If you have spent any time in Washington, DC, you know the most frequently asked question you will hear is, “What do you do?” On e-Harmony, my occupation is listed as pharmacist, so people are always puzzled when I tell them I work for the government. Did you know that according to the U.S. Bureau of Labor Statistics, more than half of all student pharmacists end up in dispensing roles at chain or independent pharmacies. But work for the government? Now there’s a conversation starter.
What exactly can pharmacists in government do? As it turns out, a whole lot! Over the last 2 years, I have worked as a pharmacist and an analyst at two different federal agencies in the U.S. Department of Health and Human Services (HHS).
Most pharmacists know what FDA is, but not many know about the opportunities there. Pharmacists are frequently relied upon for their knowledge of what they know best: medications. With training in pharmacology, pharmacokinetics, infectious diseases, and more, pharmacists play an active role in medication review, dissemination of medication information, and serve as a focal point for public inquiries regarding regulated products.
My first government position at FDA incorporated my perspectives and experience from community pharmacy into medication safety communication plans, used to educate patients and advocacy groups on the drug approval process, and was leveraged to conduct focus groups with clinicians across the country. Being on the cusp of new and current drug issues is exciting, but influencing policy and providing input on the development of these messages is a truly empowering experience.
Currently I work at another HHS agency, the Health Resources and Services Administration (HRSA), where I lead a team of public health analysts with a variety of backgrounds ranging from statisticians, health economists, and epidemiologists. The team oversees certain aspects of the Health Center Program, and there is a good chance some of the prescriptions you filled this week were from a HRSA-funded health center. The 1,400 health centers operate more than 10,400 health care delivery sites in every U.S. state and the District of Columbia.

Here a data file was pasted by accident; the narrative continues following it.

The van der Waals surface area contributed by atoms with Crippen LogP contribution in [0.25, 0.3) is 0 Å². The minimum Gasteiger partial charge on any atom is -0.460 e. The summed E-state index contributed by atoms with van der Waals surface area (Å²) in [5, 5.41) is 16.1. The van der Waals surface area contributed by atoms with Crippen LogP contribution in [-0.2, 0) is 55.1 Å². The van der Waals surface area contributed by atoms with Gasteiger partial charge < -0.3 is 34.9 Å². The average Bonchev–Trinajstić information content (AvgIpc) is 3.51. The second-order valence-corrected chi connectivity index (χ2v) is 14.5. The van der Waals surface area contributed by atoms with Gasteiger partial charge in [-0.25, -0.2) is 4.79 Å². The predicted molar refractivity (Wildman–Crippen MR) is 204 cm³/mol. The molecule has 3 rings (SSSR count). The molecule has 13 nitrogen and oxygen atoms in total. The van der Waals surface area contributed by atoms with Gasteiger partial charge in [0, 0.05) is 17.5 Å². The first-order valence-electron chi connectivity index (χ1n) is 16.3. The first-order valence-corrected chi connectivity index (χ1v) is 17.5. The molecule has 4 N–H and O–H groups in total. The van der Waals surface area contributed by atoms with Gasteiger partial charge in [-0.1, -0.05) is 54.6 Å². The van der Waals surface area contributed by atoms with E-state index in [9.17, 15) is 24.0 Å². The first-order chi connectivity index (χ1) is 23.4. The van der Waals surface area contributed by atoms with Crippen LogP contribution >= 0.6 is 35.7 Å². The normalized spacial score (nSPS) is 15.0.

For some of the most vulnerable individuals and families, these health centers are where they find services to promote health and diagnose and treat disease and disability. Check out https://findahealthcenter.hrsa.gov to find the closest health center near you or your pharmacy.
Research-savvy health policy pundits at HRSA are comingled with a variety of health care providers to improve health care and advance quality of care measures. Clinicians, including dentists, nurses, and pharmacists, infuse their valuable perspectives on current clinical guidelines, practice trends, and influence the development of clinical measures. For example, medication measurements include the appropriate use of asthma medications, lipid therapy, and antithrombotic treatment of vascular diseases. At HRSA, these measures are used to assess quality performance and advance the value of care throughout the Health Center Program by aligning with national standards set by organizations, including Medicare, Medicaid, and health insurance or managed care organizations.
An exciting time
As you explore new and exciting career opportunities, don’t discount the need for pharmacists in health policy and the overarching impact they have on public health. It’s an exciting time to pave the way for pharmacists in the value-based health care model, as patients and payers recognize the benefits of involving pharmacists in health care decision making.
What’s more, it just might lead to a captivating conversation the next time somebody asks, “What do you do?”